General Information

Since the May Federal Election, there have been several key events or initiatives which are anticipated will have a positive impact on consumer confidence, the economy and property markets around Australia. The Morrison Government was successful in having its full income tax reform package passed through the Senate and low to middle income earners are already seeing the benefit of this legislation through their annual income tax returns. It is expected that some of the additional funds received by these taxpayers will lead to increased domestic consumption and provide broader economic stimulus. This in turn is hoped to provide support within the residential property markets.

One of the key issues affecting the property market is interest rates. As anticipated, at its July meeting the Board of the Reserve Bank of Australia lowered the cash rate by 25 basis points to 1.00%. This follows a similar reduction at the Board's June meeting. This easing of monetary policy is aimed at supporting continued employment growth and providing greater confidence that inflation will be consistent with the medium-term target. The major banks have now passed on the majority of the last two rate reductions to their customers.

One of the other key issues home buyers face is their ability to borrow to buy a home. This has now received a major boost through changes to APRA serviceability requirements. Previously banks were required to use a floor of 7.0% as the assessment rate for loan serviceability however the major banks adopted 7.25% to provide a buffer. Lenders are now able to set their own minimum interest rate floor and make their serviceability calculations using a 2.5% buffer above the rate paid on the loan. This has resulted in the four major Australian banks currently setting their assessment rates at 5.5% - 5.75%. Anecdotally, these changes have increased the borrowing capacity of a typical borrowing couple by approximately $100,000. The table below demonstrates the potential improvements from this regulatory easing.

In another key initiative, support for replicating WA's Keystart 2% - 3% deposit home loan scheme nationally is growing, as first home buyers battle to secure a large enough deposit to satisfy bank mortgage requirements. Satterley has been actively lobbying for this initiative for some time and a number of major east coast developers and home builders have now also confirmed their support for such a scheme.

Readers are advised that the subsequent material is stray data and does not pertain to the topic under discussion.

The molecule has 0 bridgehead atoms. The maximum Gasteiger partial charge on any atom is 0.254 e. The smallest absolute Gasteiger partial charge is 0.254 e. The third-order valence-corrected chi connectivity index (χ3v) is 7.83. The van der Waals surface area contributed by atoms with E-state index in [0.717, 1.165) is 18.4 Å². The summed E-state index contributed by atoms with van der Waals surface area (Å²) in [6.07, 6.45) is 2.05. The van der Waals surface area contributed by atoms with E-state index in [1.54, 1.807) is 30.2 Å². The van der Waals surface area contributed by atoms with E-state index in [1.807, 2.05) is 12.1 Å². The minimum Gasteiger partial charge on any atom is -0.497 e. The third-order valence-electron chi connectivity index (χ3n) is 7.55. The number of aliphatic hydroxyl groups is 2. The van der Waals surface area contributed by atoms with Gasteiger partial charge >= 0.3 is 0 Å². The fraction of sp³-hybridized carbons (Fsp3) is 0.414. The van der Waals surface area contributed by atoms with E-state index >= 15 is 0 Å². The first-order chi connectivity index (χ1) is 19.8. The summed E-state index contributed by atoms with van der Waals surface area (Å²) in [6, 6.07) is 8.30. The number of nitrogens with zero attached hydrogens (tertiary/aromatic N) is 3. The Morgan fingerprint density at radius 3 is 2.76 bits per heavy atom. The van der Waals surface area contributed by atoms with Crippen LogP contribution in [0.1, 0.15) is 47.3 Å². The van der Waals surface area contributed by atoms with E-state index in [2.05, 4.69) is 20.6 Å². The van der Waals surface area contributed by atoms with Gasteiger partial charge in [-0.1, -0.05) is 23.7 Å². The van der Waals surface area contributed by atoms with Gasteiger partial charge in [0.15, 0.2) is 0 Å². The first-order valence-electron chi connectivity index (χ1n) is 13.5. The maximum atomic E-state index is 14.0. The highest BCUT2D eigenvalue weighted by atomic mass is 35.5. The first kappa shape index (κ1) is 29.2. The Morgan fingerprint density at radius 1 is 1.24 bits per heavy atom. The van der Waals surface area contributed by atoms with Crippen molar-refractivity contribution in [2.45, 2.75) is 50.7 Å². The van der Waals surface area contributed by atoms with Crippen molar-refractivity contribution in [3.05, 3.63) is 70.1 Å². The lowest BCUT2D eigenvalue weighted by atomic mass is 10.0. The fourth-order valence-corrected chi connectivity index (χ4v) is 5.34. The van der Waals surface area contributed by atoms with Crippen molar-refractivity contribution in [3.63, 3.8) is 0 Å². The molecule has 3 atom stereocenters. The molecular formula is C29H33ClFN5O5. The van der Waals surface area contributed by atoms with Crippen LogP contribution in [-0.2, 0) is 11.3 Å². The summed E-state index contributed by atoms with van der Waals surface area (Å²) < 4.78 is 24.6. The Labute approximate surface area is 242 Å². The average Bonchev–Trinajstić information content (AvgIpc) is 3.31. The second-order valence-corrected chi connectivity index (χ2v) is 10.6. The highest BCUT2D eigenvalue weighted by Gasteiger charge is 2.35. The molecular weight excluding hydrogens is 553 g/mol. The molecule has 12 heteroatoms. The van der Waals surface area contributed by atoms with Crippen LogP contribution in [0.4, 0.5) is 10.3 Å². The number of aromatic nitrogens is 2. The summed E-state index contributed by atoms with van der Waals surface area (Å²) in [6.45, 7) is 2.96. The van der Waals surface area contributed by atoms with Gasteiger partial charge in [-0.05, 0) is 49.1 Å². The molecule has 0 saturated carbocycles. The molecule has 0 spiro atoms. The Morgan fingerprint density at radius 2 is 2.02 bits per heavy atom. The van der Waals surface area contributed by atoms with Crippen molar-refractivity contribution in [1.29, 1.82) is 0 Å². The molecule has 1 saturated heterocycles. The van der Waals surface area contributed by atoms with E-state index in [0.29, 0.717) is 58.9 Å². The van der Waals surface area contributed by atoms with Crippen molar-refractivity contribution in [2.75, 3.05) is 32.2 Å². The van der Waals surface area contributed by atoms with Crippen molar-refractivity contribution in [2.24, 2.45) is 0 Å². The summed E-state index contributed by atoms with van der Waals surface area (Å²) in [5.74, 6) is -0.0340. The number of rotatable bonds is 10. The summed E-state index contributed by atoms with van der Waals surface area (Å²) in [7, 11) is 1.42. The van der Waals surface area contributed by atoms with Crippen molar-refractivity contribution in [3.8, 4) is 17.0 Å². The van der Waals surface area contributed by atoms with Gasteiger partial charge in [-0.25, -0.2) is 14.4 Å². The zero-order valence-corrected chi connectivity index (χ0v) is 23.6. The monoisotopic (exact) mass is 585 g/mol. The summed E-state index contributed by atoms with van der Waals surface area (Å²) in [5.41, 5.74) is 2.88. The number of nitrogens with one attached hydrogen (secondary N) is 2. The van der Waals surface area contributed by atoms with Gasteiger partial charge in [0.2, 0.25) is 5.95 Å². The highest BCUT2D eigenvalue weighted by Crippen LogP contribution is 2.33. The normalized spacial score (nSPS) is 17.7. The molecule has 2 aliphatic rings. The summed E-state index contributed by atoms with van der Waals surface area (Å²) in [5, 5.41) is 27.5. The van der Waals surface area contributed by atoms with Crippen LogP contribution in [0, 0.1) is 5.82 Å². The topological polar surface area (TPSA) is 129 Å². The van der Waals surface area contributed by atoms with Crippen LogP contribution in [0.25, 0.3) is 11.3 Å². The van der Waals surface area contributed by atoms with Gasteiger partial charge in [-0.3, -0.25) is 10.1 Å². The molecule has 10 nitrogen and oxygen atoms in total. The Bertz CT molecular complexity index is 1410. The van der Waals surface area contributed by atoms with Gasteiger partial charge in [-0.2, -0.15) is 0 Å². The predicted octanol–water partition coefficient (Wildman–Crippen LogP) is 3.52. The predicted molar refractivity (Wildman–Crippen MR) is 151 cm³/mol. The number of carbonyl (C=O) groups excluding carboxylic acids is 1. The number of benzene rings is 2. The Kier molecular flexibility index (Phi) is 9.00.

Prime Minister Scott Morrison has made tackling housing affordability a key part of his re-elected government's agenda, having appointed Victorian MP Michael Sukkar as housing minister and in charge of its deposit guarantee scheme. Mr Sukkar has said the Morrison government was committed to assisting first home buyers into the property market.

So far, the WA Keystart scheme has helped more than 100,000 first home buyers get onto the property ladder during the past 30 years with just a 2% deposit. It comes with a slightly higher interest rate but no costly lenders mortgage insurance. Once they have built up enough equity, Keystart borrowers’ transition into traditional bank loans. With first homebuyers accounting for approximately 40% of the market nationally, this is a key initiative to assist the housing market.

(Source: APRA, ANZ Research)

Policy easing and an associated lift in market sentiment appears to have driven a sharp improvement in auction clearance rates in Melbourne and Sydney. After 2 years of decline, there appears to be some stability ahead for house prices. The change in sentiment has been driven by a combination of the factors outlined above. The RBA rate cuts, APRA’s easing of serviceability assessment, and the recent Federal Election result have delivered tax cuts and certainty of taxation arrangements on housing. These factors have helped to shift sentiment from broad negativity to cautious optimism.

House prices in Sydney and Melbourne have posted their first monthly gains since 2017 in a sign the country’s worst housing downturn on record could be coming to an end. Sydney and Melbourne dwelling values recorded a slight rise in June of 0.1% and 0.2% respectively. This was the first monthly increase in Sydney since the market peaked in July 2017 and in Melbourne since its peak in November 2017. Capital city auction clearance rates in July were the highest in over 12 months at more than 70%. These results appear to be an early sign that lower mortgage rates and improved sentiment are already having a flow-on effect.

(Source: CoreLogic)